Mark Forrester: For Danny

Mark Forrester was my mentor during the first semester that I taught in the Professional Writing Program at the University of Maryland in College Park. But he is so much more that a teacher—Mark is a father, a husband, a poet, and a true friend. I hope readers will enjoy his blog on what it means to be a witness to one’s students.

When I think of former students, as often as not my first impulse is to offer an apology.

Danny was a junior in college, a student in my professional writing class. He showed up for class every day, on time, and sat in the front row of the classroom. However, the work that he submitted often seemed careless and reflected an immaturity that also appeared when he spoke up in class. He would offer loud observations that were irrelevant to and threatened to derail our classroom discussions. He embarrassed another student by noting that her name was also that of a videogame character.

Not surprisingly, I quickly grew frustrated with Danny. I was not rude to him, but I’m sure I directed more of my time and attention to those students who seemed more engaged and willing to learn.

On the last day of the course, I overheard Danny discussing the treatment he was receiving for autism. Would I have treated him differently if I had known this from the beginning of the semester? I’m not sure what specifically I might have done differently, but I know that my attitude would have been changed—and in teaching, a change of attitude can mean everything.

MF: College Professor
Mark Forrester

Of course, Danny is not the only student I have had in my career who was struggling with difficult circumstances. I have had students who were suicidal, who were in abusive relationships, who were dealing with eating disorders, who were sick and overworked, who were facing criminal charges, who had been sexually abused by a parent, who had a parent who was dying, whose best friend died that semester, whose parents were going through a bitter divorce . . . along with many other challenging and emotionally overwhelming situations. You cannot teach long at any level without encountering enough genuine tragedy to make Dickens seem like Pollyanna in comparison.

Few of us still subscribe (at least consciously) to the old-fashioned notion that our students come to us as empty vessels, eagerly waiting to be filled with knowledge. However, it’s often easy to forget just how un-empty those students really are. For a student like Danny, a teacher may be able to make adjustments in their teaching style. But when a student is struggling with the imminent death of a beloved parent, how can a teacher hope to make the distinction between cumulative and coordinate adjectives seem important?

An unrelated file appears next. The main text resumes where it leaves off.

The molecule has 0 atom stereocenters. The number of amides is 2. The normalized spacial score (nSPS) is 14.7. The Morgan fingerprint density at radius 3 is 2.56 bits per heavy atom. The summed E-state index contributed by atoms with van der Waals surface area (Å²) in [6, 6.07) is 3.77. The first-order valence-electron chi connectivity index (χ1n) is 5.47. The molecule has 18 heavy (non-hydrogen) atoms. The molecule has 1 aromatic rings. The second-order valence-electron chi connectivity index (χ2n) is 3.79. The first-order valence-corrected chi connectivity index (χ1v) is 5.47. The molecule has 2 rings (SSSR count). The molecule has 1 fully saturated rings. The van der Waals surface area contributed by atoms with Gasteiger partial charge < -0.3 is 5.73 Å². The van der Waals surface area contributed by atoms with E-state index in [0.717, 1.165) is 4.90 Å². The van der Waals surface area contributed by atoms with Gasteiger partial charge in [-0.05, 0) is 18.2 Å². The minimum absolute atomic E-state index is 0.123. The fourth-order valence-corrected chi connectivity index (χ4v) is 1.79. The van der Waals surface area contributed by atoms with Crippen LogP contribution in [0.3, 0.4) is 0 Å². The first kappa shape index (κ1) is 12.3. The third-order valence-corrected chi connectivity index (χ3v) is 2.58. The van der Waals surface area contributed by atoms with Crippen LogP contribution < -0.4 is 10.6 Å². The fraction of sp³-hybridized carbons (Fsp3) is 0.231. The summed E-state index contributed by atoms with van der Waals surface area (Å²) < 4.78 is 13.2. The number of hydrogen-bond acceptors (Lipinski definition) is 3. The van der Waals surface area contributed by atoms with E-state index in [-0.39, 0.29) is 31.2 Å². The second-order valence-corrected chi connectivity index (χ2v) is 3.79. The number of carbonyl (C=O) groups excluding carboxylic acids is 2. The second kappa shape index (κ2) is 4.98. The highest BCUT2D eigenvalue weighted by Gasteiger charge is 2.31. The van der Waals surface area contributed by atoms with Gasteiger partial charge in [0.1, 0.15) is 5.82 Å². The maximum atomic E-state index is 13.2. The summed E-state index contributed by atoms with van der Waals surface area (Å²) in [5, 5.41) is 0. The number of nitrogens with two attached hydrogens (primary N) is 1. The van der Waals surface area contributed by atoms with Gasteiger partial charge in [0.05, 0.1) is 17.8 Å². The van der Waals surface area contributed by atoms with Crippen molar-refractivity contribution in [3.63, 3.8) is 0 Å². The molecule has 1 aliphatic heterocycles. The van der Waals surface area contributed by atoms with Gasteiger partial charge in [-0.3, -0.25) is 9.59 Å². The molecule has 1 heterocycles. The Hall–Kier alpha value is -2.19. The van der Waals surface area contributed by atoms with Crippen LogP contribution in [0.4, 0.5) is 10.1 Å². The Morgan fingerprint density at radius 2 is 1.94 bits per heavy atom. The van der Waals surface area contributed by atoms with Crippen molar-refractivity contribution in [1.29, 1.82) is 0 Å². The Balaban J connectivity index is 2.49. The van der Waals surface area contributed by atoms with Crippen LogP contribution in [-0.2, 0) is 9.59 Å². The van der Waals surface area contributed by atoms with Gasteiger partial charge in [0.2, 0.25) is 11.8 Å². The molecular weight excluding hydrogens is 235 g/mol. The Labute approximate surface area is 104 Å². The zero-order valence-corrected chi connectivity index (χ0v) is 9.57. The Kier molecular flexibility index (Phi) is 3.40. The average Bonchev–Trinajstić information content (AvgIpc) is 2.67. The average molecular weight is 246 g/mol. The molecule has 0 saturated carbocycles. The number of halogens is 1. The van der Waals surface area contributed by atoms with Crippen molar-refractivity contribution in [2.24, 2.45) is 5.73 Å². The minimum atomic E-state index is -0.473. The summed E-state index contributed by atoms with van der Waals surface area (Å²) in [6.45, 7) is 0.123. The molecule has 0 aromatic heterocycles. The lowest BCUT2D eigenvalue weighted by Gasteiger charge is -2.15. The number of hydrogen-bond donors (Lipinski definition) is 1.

The answer, of course, is that you can’t. In the moment, such matters are not important to the student, and they should not be important to the teacher. For that matter, the injustices imposed by prison privatization and the dangers posed by global warming will not seem important either. While it is a noble pursuit for a teacher to want to serve as a witness on behalf of their students, it is too easy to assume that you know best what needs to be witnessed.

A good witness must be an active witness. To be an effective witness, you must start by being an attentive listener. You must know where your students stand, what the content of their vessels really is, what they need and what they are ready to learn. Many problems, perhaps including Danny’s autism, carry the additional frustration of making it more difficult for the student to speak up about what they are facing, meaning that the teacher must do more than listen. We must observe carefully, we must empathize fully, and we must assume the best of our students—no matter how many times we have already been burned by that assumption.

We must first allow our students to witness to us.

So, Danny, I am sorry. I did not listen when I should have, but I hope that I am a better listener now.

Bio: Mark Forrester is a high school dropout, former chef, and haiku poet. He has taught literature and composition courses at the University of Maryland for 24 years. Mark is an Assistant Director of Maryland’s Professional Writing Program, and in 2014 was honored with a Philip Merrill Presidential Scholars award for mentorship.

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